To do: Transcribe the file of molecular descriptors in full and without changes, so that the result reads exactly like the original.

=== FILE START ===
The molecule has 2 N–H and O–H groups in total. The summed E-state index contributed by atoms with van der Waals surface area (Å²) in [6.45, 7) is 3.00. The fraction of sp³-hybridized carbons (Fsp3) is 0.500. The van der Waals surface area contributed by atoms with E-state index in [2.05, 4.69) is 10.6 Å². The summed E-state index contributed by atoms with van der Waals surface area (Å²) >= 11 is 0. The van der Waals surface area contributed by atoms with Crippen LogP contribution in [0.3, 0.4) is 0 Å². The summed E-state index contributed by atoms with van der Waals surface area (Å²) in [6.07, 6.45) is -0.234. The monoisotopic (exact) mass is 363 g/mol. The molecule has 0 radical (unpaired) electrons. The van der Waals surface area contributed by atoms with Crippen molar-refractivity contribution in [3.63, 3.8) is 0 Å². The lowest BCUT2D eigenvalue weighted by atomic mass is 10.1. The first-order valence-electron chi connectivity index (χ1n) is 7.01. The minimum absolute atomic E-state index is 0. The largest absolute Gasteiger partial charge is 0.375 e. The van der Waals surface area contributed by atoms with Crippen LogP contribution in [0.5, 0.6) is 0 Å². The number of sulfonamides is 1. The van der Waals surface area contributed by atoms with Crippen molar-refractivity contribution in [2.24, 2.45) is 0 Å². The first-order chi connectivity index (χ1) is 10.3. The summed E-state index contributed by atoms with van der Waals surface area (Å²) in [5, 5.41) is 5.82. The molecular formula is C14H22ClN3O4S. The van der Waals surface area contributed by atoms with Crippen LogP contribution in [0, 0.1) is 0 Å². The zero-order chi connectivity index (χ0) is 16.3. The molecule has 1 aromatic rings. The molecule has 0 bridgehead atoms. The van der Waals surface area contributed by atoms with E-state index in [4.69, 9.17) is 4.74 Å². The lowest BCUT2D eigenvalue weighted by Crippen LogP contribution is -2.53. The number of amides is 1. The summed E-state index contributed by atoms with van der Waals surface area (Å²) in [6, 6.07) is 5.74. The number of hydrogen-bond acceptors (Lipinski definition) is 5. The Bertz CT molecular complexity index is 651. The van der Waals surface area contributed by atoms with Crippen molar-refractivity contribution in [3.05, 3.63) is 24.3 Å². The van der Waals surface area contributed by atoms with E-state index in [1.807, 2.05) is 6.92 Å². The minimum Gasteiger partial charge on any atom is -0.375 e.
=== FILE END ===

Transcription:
The molecule has 2 N–H and O–H groups in total. The summed E-state index contributed by atoms with van der Waals surface area (Å²) in [6.45, 7) is 3.00. The fraction of sp³-hybridized carbons (Fsp3) is 0.500. The van der Waals surface area contributed by atoms with E-state index in [2.05, 4.69) is 10.6 Å². The summed E-state index contributed by atoms with van der Waals surface area (Å²) >= 11 is 0. The van der Waals surface area contributed by atoms with Crippen LogP contribution in [0.3, 0.4) is 0 Å². The summed E-state index contributed by atoms with van der Waals surface area (Å²) in [6.07, 6.45) is -0.234. The monoisotopic (exact) mass is 363 g/mol. The molecule has 0 radical (unpaired) electrons. The van der Waals surface area contributed by atoms with Crippen molar-refractivity contribution in [3.63, 3.8) is 0 Å². The lowest BCUT2D eigenvalue weighted by atomic mass is 10.1. The first-order valence-electron chi connectivity index (χ1n) is 7.01. The minimum absolute atomic E-state index is 0. The largest absolute Gasteiger partial charge is 0.375 e. The van der Waals surface area contributed by atoms with Crippen LogP contribution in [0.5, 0.6) is 0 Å². The number of sulfonamides is 1. The van der Waals surface area contributed by atoms with Crippen molar-refractivity contribution in [2.24, 2.45) is 0 Å². The first-order chi connectivity index (χ1) is 10.3. The summed E-state index contributed by atoms with van der Waals surface area (Å²) in [5, 5.41) is 5.82. The molecular formula is C14H22ClN3O4S. The van der Waals surface area contributed by atoms with Crippen LogP contribution in [0, 0.1) is 0 Å². The zero-order chi connectivity index (χ0) is 16.3. The molecule has 1 aromatic rings. The molecule has 0 bridgehead atoms. The van der Waals surface area contributed by atoms with E-state index in [4.69, 9.17) is 4.74 Å². The lowest BCUT2D eigenvalue weighted by Crippen LogP contribution is -2.53. The number of amides is 1. The summed E-state index contributed by atoms with van der Waals surface area (Å²) in [6, 6.07) is 5.74. The number of hydrogen-bond acceptors (Lipinski definition) is 5. The Bertz CT molecular complexity index is 651. The van der Waals surface area contributed by atoms with Crippen molar-refractivity contribution in [3.05, 3.63) is 24.3 Å². The van der Waals surface area contributed by atoms with E-state index in [1.807, 2.05) is 6.92 Å². The minimum Gasteiger partial charge on any atom is -0.375 e.